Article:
The following testimony is one of several stories of forced migration gathered by Research Fellow Dr Diana Vonnak. Here Oleh and Sasha discuss their experiences of living as a Russian-Ukrainian family in the Donbas, of their separation and internal displacement due to Russia’s invasion of Ukraine, and of their move to Scotland to escape the war.… Read More
The following testimony is one of several stories of forced migration gathered by Research Fellow Dr Diana Vonnak. Inna is a school psychologist from Vyshhorod, Kyiv region. We are very grateful to her for sharing these reflections with, to help us better visualise refugee experiences. TRIGGER WARNING: this article contains details of a shooting. ‘Somehow… Read More
At the end of 2022, we recorded a conversation with Dr Lina Fadel for the Visualising War and Peace podcast. Dr Fadel is an Assistant Professor at Heriot-Watt University, with a background in languages and intercultural studies. Her research looks at how we navigate sameness and difference in multicultural contexts, and she is particularly interested… Read More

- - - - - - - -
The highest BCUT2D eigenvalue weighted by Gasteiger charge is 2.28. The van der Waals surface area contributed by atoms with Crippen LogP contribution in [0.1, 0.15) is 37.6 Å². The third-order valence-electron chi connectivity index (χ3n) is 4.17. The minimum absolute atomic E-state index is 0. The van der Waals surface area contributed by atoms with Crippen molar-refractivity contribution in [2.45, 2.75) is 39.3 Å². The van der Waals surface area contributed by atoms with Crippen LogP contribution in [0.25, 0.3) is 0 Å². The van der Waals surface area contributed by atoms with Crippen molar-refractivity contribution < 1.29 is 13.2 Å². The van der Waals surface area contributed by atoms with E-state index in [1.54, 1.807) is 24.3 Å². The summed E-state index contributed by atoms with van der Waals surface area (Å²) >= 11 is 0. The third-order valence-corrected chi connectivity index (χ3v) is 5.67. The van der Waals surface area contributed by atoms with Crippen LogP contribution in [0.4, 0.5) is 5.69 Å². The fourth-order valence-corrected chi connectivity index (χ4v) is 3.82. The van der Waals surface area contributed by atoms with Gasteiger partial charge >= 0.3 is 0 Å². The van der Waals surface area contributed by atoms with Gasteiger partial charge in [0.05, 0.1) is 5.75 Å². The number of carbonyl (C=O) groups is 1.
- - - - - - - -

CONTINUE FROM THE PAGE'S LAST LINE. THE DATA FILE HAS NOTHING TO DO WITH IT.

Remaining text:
‘That new life that I couldn’t see, because I was born into war and hadn’t known any other reality: I knew that it existed. And hanging onto that hope each day was a method for me to survive.’ Dr Waheed Arian, speaking on the Visualising War and Peace podcast In his autobiography In the Wars,… Read More
When I evacuated, I thought I evacuated because I am weak. I moved because I was afraid. But now I realise that forced migrants are very strong people. Their hearts hurt, but their hearts are strong. It is necessary to be a very strong person to put all of your life in one suitcase and… Read More
It is always good to look at individual stories, and to listen to the details… That is always the answer for creating empathy. I think that storytelling is the most powerful form of persuasion there is.’ Dina Nayeri speaking on the Visualising War and Peace podcast Dina Nayeri, is an author and lecturer in creative writing… Read More
Tanja Sabic of Zenica, Bosnia, looks through the train’s window as she travels to work as a secretary in a school in Sarajevo. During the Bosnian war from 1992-1995, Sabic moved to Italy as a refugee. ‘It was hard living in a new land, but now I have to readjust to the Bosnian way of… Read More